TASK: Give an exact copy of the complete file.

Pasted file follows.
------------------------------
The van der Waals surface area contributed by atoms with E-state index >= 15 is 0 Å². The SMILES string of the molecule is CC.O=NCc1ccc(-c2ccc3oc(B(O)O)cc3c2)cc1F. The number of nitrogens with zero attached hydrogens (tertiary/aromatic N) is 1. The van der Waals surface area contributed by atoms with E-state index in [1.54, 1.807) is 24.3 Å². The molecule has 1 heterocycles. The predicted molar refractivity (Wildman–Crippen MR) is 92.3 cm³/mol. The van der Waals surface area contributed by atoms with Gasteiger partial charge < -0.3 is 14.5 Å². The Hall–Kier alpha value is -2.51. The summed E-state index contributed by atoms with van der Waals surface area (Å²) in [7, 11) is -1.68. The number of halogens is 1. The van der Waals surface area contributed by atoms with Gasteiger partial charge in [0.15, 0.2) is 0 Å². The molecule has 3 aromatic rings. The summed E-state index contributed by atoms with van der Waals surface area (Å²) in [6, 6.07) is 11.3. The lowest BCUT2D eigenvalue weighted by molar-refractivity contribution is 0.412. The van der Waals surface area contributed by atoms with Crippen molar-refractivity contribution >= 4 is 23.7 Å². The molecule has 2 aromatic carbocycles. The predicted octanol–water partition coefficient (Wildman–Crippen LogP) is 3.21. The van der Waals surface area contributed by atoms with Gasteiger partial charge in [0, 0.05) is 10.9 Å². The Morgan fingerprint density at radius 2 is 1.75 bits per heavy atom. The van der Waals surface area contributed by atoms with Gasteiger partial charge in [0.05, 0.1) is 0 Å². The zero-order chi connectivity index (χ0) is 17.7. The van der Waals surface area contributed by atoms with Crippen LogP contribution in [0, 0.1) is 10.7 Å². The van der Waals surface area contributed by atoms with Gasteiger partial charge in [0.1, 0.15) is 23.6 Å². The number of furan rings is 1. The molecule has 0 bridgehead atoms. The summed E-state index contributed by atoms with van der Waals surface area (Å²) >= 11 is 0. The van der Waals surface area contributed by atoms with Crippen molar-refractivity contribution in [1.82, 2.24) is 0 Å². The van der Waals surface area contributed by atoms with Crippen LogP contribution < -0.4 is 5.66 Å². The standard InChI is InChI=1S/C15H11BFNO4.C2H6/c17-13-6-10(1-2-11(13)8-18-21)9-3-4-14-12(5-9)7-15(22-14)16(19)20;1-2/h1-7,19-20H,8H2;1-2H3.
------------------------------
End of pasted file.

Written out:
The van der Waals surface area contributed by atoms with E-state index >= 15 is 0 Å². The SMILES string of the molecule is CC.O=NCc1ccc(-c2ccc3oc(B(O)O)cc3c2)cc1F. The number of nitrogens with zero attached hydrogens (tertiary/aromatic N) is 1. The van der Waals surface area contributed by atoms with E-state index in [1.54, 1.807) is 24.3 Å². The molecule has 1 heterocycles. The predicted molar refractivity (Wildman–Crippen MR) is 92.3 cm³/mol. The van der Waals surface area contributed by atoms with Gasteiger partial charge < -0.3 is 14.5 Å². The Hall–Kier alpha value is -2.51. The summed E-state index contributed by atoms with van der Waals surface area (Å²) in [7, 11) is -1.68. The number of halogens is 1. The van der Waals surface area contributed by atoms with Gasteiger partial charge in [0.15, 0.2) is 0 Å². The molecule has 3 aromatic rings. The summed E-state index contributed by atoms with van der Waals surface area (Å²) in [6, 6.07) is 11.3. The lowest BCUT2D eigenvalue weighted by molar-refractivity contribution is 0.412. The van der Waals surface area contributed by atoms with Crippen molar-refractivity contribution >= 4 is 23.7 Å². The molecule has 2 aromatic carbocycles. The predicted octanol–water partition coefficient (Wildman–Crippen LogP) is 3.21. The van der Waals surface area contributed by atoms with Gasteiger partial charge in [0, 0.05) is 10.9 Å². The Morgan fingerprint density at radius 2 is 1.75 bits per heavy atom. The van der Waals surface area contributed by atoms with Gasteiger partial charge in [0.05, 0.1) is 0 Å². The zero-order chi connectivity index (χ0) is 17.7. The van der Waals surface area contributed by atoms with Crippen LogP contribution in [0, 0.1) is 10.7 Å². The van der Waals surface area contributed by atoms with Gasteiger partial charge in [0.1, 0.15) is 23.6 Å². The number of furan rings is 1. The molecule has 0 bridgehead atoms. The summed E-state index contributed by atoms with van der Waals surface area (Å²) >= 11 is 0. The van der Waals surface area contributed by atoms with Crippen molar-refractivity contribution in [1.82, 2.24) is 0 Å². The van der Waals surface area contributed by atoms with Crippen LogP contribution < -0.4 is 5.66 Å². The standard InChI is InChI=1S/C15H11BFNO4.C2H6/c17-13-6-10(1-2-11(13)8-18-21)9-3-4-14-12(5-9)7-15(22-14)16(19)20;1-2/h1-7,19-20H,8H2;1-2H3.